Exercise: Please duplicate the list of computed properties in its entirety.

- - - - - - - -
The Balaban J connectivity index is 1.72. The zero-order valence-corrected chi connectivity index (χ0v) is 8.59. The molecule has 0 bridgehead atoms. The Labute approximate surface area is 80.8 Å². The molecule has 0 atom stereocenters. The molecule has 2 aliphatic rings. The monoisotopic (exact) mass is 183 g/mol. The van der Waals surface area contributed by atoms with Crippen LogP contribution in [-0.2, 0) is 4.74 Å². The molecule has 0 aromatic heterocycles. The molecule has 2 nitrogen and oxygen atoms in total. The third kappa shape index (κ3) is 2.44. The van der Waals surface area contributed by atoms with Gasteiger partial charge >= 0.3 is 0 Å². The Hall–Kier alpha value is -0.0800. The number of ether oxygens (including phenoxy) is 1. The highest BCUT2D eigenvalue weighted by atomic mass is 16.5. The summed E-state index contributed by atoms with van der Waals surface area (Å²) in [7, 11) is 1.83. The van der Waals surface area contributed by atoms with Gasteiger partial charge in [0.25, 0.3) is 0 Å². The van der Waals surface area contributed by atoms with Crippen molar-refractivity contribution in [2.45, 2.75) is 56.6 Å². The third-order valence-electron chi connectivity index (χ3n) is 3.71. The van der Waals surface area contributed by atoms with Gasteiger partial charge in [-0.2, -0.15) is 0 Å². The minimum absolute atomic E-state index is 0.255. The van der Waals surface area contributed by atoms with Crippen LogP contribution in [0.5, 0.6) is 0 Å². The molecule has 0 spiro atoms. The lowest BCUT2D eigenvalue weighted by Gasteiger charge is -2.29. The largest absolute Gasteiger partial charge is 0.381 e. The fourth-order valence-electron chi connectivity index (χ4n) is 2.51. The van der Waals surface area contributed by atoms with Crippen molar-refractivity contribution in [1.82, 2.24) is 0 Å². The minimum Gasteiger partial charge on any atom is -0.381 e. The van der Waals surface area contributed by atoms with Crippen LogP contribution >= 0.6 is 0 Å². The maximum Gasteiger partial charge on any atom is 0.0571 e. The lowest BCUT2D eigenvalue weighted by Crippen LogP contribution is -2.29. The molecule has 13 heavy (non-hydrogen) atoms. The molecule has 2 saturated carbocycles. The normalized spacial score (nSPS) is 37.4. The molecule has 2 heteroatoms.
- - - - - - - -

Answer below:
The Balaban J connectivity index is 1.72. The zero-order valence-corrected chi connectivity index (χ0v) is 8.59. The molecule has 0 bridgehead atoms. The Labute approximate surface area is 80.8 Å². The molecule has 0 atom stereocenters. The molecule has 2 aliphatic rings. The monoisotopic (exact) mass is 183 g/mol. The van der Waals surface area contributed by atoms with Crippen LogP contribution in [-0.2, 0) is 4.74 Å². The molecule has 0 aromatic heterocycles. The molecule has 2 nitrogen and oxygen atoms in total. The third kappa shape index (κ3) is 2.44. The van der Waals surface area contributed by atoms with Gasteiger partial charge >= 0.3 is 0 Å². The Hall–Kier alpha value is -0.0800. The number of ether oxygens (including phenoxy) is 1. The highest BCUT2D eigenvalue weighted by atomic mass is 16.5. The summed E-state index contributed by atoms with van der Waals surface area (Å²) in [7, 11) is 1.83. The van der Waals surface area contributed by atoms with Gasteiger partial charge in [0.25, 0.3) is 0 Å². The van der Waals surface area contributed by atoms with Crippen molar-refractivity contribution in [2.45, 2.75) is 56.6 Å². The third-order valence-electron chi connectivity index (χ3n) is 3.71. The van der Waals surface area contributed by atoms with Gasteiger partial charge in [-0.2, -0.15) is 0 Å². The minimum absolute atomic E-state index is 0.255. The van der Waals surface area contributed by atoms with Crippen LogP contribution in [0.5, 0.6) is 0 Å². The molecule has 0 spiro atoms. The lowest BCUT2D eigenvalue weighted by Gasteiger charge is -2.29. The largest absolute Gasteiger partial charge is 0.381 e. The fourth-order valence-electron chi connectivity index (χ4n) is 2.51. The van der Waals surface area contributed by atoms with Crippen molar-refractivity contribution in [1.82, 2.24) is 0 Å². The minimum Gasteiger partial charge on any atom is -0.381 e. The van der Waals surface area contributed by atoms with Crippen LogP contribution >= 0.6 is 0 Å². The maximum Gasteiger partial charge on any atom is 0.0571 e. The lowest BCUT2D eigenvalue weighted by Crippen LogP contribution is -2.29. The molecule has 13 heavy (non-hydrogen) atoms. The molecule has 2 saturated carbocycles. The normalized spacial score (nSPS) is 37.4. The molecule has 2 heteroatoms.